Developed by the Suicide Prevention Center at Didi Hirsch Mental Health Services, this manual guides individuals and organizations in developing and implementing an attempt survivors’ support group. The group provides an opportunity for its participants to connect with peers who share similar experiences and includes an emphasis on tools and skills (e.g., coping skills through safety planning) that can help members stay safe from a future suicide attempt.
A multi-source collection of readings, tools, videos, and webinars to help you understand and implement Zero Suicide.
Jobes, D. A. (2006). Managing suicidal risk: A collaborative approach. Guilford Press.
Wenzel, A., Brown, G. K., & Beck, A. T. (2009). Cognitive therapy for suicidal patients: Scientific and clinical applications. American Psychological Association.
CAMS, the Collaborative Assessment and Management of Suicidality, is an evidence-based suicide-specific clinical intervention that has been shown through extensive research to effectively assess, treat and manage suicidal patients in a wide range of clinical settings. This three-hour online training for clinicians (CEUs available) is delivered by David A. Jobes, Ph.D., ABPP, developer of CAMS.
Behavioral Tech, founded by Dr. Marsha Linehan, the developer of dialectical behavior therapy (DBT), trains mental health care providers and treatment teams who work with complex and severely disordered populations to use compassionate, scientifically valid treatments and to implement and evaluate these treatments in their practice setting.
The Beck Institute for Cognitive Behavioral Therapy is a leading international source for training, therapy, and resources in CBT. Their Center for Training delivers workshops to a worldwide audience of mental health professionals, researchers, and educators.
The Zero Suicide Work Plan Template should be used by an implementation team after completing the Zero Suicide Organizational Self-Study. It is organized by the various elements included as part of the comprehensive Zero Suicide model.
Brown, G. K., & Jager-Hyman, S. (2014). Evidence-based psychotherapies for suicide prevention: future directions. American journal of preventive medicine, 47(3), S186-S194.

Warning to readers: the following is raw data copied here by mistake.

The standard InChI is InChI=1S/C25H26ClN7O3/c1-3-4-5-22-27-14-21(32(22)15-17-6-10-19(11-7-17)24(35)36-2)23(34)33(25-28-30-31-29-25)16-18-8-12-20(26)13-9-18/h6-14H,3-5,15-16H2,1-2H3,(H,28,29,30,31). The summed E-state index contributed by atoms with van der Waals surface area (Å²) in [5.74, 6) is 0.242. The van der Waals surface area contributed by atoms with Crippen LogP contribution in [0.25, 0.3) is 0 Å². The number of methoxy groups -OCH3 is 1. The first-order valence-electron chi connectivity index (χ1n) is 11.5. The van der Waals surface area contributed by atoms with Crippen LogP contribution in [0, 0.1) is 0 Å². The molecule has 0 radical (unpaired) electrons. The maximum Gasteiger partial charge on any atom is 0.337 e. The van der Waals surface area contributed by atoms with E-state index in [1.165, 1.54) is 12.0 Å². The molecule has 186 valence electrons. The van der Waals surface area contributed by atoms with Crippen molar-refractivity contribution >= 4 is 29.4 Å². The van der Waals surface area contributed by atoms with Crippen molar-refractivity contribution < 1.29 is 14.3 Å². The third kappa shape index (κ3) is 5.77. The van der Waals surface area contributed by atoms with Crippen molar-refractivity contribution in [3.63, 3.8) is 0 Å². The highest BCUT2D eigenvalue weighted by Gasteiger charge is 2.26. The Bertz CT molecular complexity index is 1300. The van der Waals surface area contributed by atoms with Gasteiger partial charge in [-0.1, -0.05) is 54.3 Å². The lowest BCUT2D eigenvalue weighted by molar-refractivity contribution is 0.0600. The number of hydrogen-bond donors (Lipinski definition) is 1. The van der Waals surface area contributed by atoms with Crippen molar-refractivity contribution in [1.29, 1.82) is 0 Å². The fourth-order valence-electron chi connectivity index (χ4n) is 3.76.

Weiss, A. P. (2009). Quality improvement in healthcare: the six Ps of root-cause analysis. Am J Psychiatry, 166(372).
Jayaram, G., & Triplett, P. (2008). Quality improvement of psychiatric care: challenges of emergency psychiatry. The American journal of psychiatry, 165(10), 1256-1260.
This online RCA toolkit is designed to be a resource for any facility that would like to establish or improve their RCA process. It contains sample policies, position descriptions and agendas, graphic organizers and visual aids, question guides, invitations and ground rules, case studies and other documents that facilities can use to educate their staff, their RCA facilitators, or their leaders about this process.
The Joint Commission Root Cause Analysis and Action Plan tool has 24 analysis questions. This framework is intended to provide a template for answering the analysis questions and aid organizing the steps in a root cause analysis.
This report uses New York State Office of Mental Health incident reports to present historical data and a discussion of factors hospitals identified in their root cause analyses that may have contributed to the suicides or areas that otherwise called for improved performance.
Jobes, D. A. (2012). The Collaborative Assessment and Management of Suicidality (CAMS): an evolving evidence‐based clinical approach to suicidal risk. Suicide and Life-Threatening Behavior, 42(6), 640-653.
Linehan, M. M., Comtois, K. A., Murray, A. M., Brown, M. Z., Gallop, R. J., Heard, H. L., ... Lindenboim, N. (2006). Two-year randomized controlled trial and follow-up of dialectical behavior therapy vs therapy by experts for suicidal behaviors and borderline personality disorder. Archives of general psychiatry, 63(7), 757-766.
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